“The median national response time in that week for all calls about immediate life-threatening need was nine minutes and three seconds. That is slightly higher than we want it to be; the target is seven minutes.
“The Ambulance Service is working hard under incredibly challenging circumstances. My job, and that of the health secretary, is to support them with funding and in other ways, to ensure that they can meet the challenges for the sake of all patients across Scotland, who deserve timely responses from the Scottish Ambulance Service.”
Mr Ross considered this a parliamentary form of simulation and reached for a metaphorical yellow card.
He said: “People who are listening at home will be wondering about that time of seven minutes. To have an ambulance come in seven minutes would be great for people who are waiting for hours, often in agony.”
Tory leader Douglas Ross in slanging match with First Minister Nicola Sturgeon.
All over Scotland, people are waiting for ambulances, he said, and he gave examples of this including one from a Dunbartonshire care home where a resident had symptoms of stroke and phoned for an ambulance at 2.30 pm.
Mr Ross said: “They were not picked up until 4.45 am, more than 14 hours later.”
At this juncture, spectators were phoning BET365 to see what the odds were on Nicola being stretchered off, but then they remembered there was little chance of obtaining an ambulance to take her to hospital.
Ms Sturgeon was struggling for answers and at this point she asked to replace the ball and retake the earlier free kick – “for the most urgent calls in the most recent week [the response time] was just over nine minutes. That is not good enough, because it should be within seven minutes.
“For amber calls, the median time was 21 minutes 26 seconds. Again, that is slightly above the target. There is work to be done here, but that is exactly why we are making the investment. We are supporting recruitment of additional paramedics and technicians to bring waiting times down again.
“Perhaps even more important to note is that some of the pressure on the Ambulance Service comes from pressures elsewhere in the health service, which is why the NHS recovery plan and the investment that supports it are so important. We will continue to focus on the service with health boards—including the Scottish Ambulance Service—every day to address the very serious issues.”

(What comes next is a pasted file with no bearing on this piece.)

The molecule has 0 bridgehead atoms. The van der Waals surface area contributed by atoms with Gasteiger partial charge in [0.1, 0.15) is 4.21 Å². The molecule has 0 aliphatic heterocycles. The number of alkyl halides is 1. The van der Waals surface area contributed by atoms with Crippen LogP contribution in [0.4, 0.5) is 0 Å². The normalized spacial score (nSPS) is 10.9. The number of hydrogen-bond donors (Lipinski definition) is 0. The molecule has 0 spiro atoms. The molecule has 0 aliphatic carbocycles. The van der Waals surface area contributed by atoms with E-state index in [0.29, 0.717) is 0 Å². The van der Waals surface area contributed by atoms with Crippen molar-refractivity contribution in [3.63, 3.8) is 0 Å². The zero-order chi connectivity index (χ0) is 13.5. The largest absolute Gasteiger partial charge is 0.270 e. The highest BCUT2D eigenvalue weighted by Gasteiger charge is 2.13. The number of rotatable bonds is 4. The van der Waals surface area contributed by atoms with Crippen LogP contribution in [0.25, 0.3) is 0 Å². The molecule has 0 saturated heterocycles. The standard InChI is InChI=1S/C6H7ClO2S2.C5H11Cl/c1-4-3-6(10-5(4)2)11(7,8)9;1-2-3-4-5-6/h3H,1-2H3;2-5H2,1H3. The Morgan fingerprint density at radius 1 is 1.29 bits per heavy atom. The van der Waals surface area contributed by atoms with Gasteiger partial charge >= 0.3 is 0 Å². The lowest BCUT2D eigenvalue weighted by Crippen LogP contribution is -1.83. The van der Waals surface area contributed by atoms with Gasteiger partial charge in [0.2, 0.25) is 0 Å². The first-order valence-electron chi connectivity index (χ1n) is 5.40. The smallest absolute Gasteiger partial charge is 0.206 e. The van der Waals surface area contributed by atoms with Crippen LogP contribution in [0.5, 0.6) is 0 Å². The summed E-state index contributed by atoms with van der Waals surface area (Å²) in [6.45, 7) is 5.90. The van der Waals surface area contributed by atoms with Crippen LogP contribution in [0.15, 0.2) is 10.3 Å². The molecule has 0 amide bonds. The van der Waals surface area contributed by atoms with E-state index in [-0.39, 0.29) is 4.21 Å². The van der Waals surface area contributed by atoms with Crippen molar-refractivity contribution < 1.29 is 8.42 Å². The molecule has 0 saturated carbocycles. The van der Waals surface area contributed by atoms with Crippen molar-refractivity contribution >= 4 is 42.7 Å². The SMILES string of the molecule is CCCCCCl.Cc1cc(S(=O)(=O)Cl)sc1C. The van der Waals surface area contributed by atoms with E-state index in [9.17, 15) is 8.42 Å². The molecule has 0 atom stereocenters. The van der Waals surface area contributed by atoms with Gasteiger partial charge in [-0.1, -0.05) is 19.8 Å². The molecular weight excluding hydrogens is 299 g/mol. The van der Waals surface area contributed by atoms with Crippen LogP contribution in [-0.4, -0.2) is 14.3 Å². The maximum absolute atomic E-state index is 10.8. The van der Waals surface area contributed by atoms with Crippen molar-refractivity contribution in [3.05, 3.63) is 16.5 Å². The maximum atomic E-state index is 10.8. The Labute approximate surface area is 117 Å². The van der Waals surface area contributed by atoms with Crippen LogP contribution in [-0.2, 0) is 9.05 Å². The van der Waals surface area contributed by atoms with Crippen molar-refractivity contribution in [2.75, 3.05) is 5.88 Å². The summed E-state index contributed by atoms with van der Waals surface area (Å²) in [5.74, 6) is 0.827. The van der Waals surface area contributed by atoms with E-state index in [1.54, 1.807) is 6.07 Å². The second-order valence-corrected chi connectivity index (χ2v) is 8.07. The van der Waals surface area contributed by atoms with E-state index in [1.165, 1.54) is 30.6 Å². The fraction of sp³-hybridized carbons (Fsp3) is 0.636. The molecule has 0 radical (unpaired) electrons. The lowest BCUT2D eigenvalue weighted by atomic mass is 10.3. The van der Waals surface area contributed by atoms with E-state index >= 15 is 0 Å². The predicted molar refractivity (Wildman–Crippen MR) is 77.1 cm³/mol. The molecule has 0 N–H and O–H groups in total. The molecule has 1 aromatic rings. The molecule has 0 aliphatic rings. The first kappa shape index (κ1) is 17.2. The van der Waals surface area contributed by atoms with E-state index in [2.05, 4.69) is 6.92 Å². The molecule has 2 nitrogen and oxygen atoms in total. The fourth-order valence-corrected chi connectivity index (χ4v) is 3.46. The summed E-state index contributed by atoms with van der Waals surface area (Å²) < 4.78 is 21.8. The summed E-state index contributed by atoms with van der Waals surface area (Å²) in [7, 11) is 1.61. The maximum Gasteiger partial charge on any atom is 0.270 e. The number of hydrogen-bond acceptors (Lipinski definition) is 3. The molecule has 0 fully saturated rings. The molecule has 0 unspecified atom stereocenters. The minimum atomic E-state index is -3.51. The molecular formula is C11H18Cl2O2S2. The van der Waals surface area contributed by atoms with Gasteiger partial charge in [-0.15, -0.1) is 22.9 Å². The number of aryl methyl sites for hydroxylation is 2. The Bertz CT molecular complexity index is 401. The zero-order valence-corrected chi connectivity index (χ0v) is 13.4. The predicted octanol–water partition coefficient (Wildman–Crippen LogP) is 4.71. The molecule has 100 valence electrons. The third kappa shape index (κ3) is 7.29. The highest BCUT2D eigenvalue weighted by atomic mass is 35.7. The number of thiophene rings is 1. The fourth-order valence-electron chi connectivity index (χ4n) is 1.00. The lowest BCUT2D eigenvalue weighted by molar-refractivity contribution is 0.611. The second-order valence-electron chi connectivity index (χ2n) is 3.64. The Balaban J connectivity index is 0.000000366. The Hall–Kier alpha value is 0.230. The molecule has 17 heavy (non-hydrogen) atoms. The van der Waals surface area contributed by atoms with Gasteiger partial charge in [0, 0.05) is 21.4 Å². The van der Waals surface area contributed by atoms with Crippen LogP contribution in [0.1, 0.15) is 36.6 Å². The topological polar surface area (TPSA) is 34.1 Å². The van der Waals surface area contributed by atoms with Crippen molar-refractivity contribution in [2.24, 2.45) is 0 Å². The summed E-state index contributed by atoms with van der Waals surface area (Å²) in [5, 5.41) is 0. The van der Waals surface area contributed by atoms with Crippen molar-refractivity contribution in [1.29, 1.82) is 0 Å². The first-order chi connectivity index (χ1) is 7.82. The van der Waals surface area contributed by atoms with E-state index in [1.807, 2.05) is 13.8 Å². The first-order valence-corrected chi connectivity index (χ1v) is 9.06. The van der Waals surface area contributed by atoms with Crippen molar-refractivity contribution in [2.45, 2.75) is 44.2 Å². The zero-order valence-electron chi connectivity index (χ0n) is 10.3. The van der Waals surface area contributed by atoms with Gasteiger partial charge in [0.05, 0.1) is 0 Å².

It sounded much like coach Steve Clarke saying that Scotland had failed this time but that they might have a team good enough to do the job down the line around 2030.
Mr Ross said: “I agree with the First Minister: this is not good enough. The Government has allowed the long-term issues to spiral into a crisis. The knock-on problems are bringing our NHS to its knees and are putting lives at risk, and it is only going to get worse this winter.
“People cannot see a general practitioner in person. They call for an ambulance, but it is delayed for hours. When they reach A and E, they find that waiting times are at their worst levels since records began.
“Unite the union said this week that ambulances were parked outside hospitals for seven hours, missing three other 999 calls while they waited. However, this week’s programme for government set out nothing—no new money for the Scottish Ambulance Service. Will the First Minister accept that there is a crisis? Will she tell us what she is going to do about it now, before lives are lost?”
In an after the mismatch interview, Nicola said: “ I think that most people understand that exceptionally difficult circumstances have prevailed over the past 18 months, and they understand the difficulties that all Governments and health services are having as we try to recover.
“That is why we are making investment, why we have the recovery plan and why we will continue—every single day—to support our health service and everybody who works in it to recover and to get the NHS fully back on track.”
I believe we can take it from this that there will be no reeovery for the ambulance service in the near future just as there will be no Jules Rimet trophy heading Scotland’s way at the close of the World Cup.